With remote volumes you can use images from your own data source in BIIGLE.
Typically the image files of volumes are loaded through a network filesystem or even stored on the same machine that runs the BIIGLE application. If you request an image (e.g. in the annotation tool), the application receives the request, loads the image from a storage disk and returns the image file in the response.
Depending on where you come from (literally), this setup might pose some problems. Usually you want to work with your own images. This means that you have to transfer all the images to the people that run the BIIGLE instance. So first, you have to inconveniently transfer a large amount of data and second, you lose control of that data. This might not be a problem most of the time but sometimes you might want to keep (control of) your data.
This is where remote volumes come in. When you request an image in BIIGLE, your browser doesn't care where this image comes from. So it actually doesn't have to be served from the same machine that runs the BIIGLE application. Instead, BIIGLE only has to know the "remote" location from where the image is served to redirect your request there. And this remote location can be under your control. In addition to that, a remote image location may speed up loading times of the images if your internet connection to the BIIGLE server is rather slow but the connection to the remote location is fast.
Images from a remote location must be accessible both by the BIIGLE application and your browser. The simplest setup is to make the images publicly available through a web server. After a successful setup you should be able to access the images in your browser via a URL like this
https://your-institute.com/subdirectory/image_001.jpg. The domain, directory and image file names are just examples and can be completely arbitrary (
Once the remote location is set up you can create a new volume with the images. Just enter the first part of the location (
http(s)://<domain>/<subdirectories>) as the volume URL and a comma separated list of all image filenames (
<image file>) as images. BIIGLE will automatically detect volume images coming from a remote location. The remote location should be available as long as the remote volume exists in BIIGLE.
If you want to revoke access to the images of your remote location, just turn your webserver off. Although BIIGLE will keep all information of the volume (annotations, etc.) BIIGLE users won't be able to access the original images any more.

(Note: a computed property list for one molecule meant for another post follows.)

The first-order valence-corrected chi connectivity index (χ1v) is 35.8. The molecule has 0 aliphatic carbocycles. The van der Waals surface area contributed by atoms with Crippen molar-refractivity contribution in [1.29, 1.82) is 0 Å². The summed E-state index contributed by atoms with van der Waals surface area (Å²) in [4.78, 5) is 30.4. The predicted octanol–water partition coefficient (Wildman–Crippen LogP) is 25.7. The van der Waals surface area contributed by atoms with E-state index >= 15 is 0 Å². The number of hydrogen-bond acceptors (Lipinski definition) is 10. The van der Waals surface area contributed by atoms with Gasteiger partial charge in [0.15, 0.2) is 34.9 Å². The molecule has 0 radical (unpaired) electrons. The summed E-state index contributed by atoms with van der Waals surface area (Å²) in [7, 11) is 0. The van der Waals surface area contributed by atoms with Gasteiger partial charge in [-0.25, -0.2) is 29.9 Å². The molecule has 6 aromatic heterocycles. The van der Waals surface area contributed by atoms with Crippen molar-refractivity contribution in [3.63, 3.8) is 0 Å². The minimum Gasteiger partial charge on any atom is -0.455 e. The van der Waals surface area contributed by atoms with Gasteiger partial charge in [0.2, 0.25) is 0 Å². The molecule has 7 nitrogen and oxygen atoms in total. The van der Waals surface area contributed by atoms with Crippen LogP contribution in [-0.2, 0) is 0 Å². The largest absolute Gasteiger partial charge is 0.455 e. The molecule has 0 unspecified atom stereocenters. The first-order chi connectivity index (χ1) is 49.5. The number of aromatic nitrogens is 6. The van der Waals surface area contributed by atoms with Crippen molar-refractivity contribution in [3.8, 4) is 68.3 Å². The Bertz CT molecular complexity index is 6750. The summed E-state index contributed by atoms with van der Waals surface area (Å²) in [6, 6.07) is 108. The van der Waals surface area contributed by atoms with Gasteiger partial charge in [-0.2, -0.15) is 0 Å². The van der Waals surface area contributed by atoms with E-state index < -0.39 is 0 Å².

The cross-origin policy is a security mechanism of web browsers that prevents malicious third parties from extracting sensitive information from your web pages. This includes cases like loading images from remote sources in BIIGLE. Although those images can be displayed, BIIGLE cannot access the raw image data in the browser which is a requirement for some features. Cross-Origin Resource Sharing (CORS) is a mechanism to manually configure exceptions for the cross-origin policy. With a correct CORS configuration, BIIGLE can process images from remote sources just like regular images.
To set up CORS for the images of your remote source, you have to update the configuration of the webserver that serves the images. Some cloud storage services specifically provide configuration options for CORS. The webserver has to add the following HTTP headers to any
OPTIONS HTTP request for an image:
Access-Control-Allow-Origin "https://biigle.de, https://www.biigle.de" Access-Control-Allow-Headers "x-csrf-token, x-requested-with"
That's all. BIIGLE detects if CORS is properly configured for remote images and automatically enables or disables the respective features. The features that are disabled for remote images without CORS are:
The simplest method to prevent unauthorized access to the images of your remote location is to keep the URL secret. This way only authorized BIIGLE users know and have access to the location. Although theoretically anyone has access to the images, the probability of someone accidentally stumbling on the correct URL can be kept as low as someone accidentally (or by brute force) guessing a correct password.
One way to keep this probability low is to use long random names for the image directory and/or the image files. If your remote location URL is
https://your-institute.com/images, the directory name is an easy guess. But with
https://your-institute.com/4e29be7a-4bfa-4a5e-98c4-c99ce6a94226 it becomes almost impossible to guess the URL.
Here is your personal random string that you can use as a directory name (a UUID 4). Refresh the page to get a new one:
Another way is HTTP basic access authentication. With basic auth you can specify a username and password that has to be supplied in order to access the remote location. Let's say you have set up basic auth with the username "admin" and the password "eiYie8ou". To create a remote volume that uses these basic auth credentials, just format the volume URL like this:
https://admin:eiYie8ou@your-institute.com. That is
httpsURL, then you should not use basic auth.
It is also important to note, that HTTP basic auth credentials are always stored and sent in clear text. This basically means that basic auth is not more secure than the method with a long random directory name described previously! Every BIIGLE user who has access to the remote volume will see the basic auth credentials.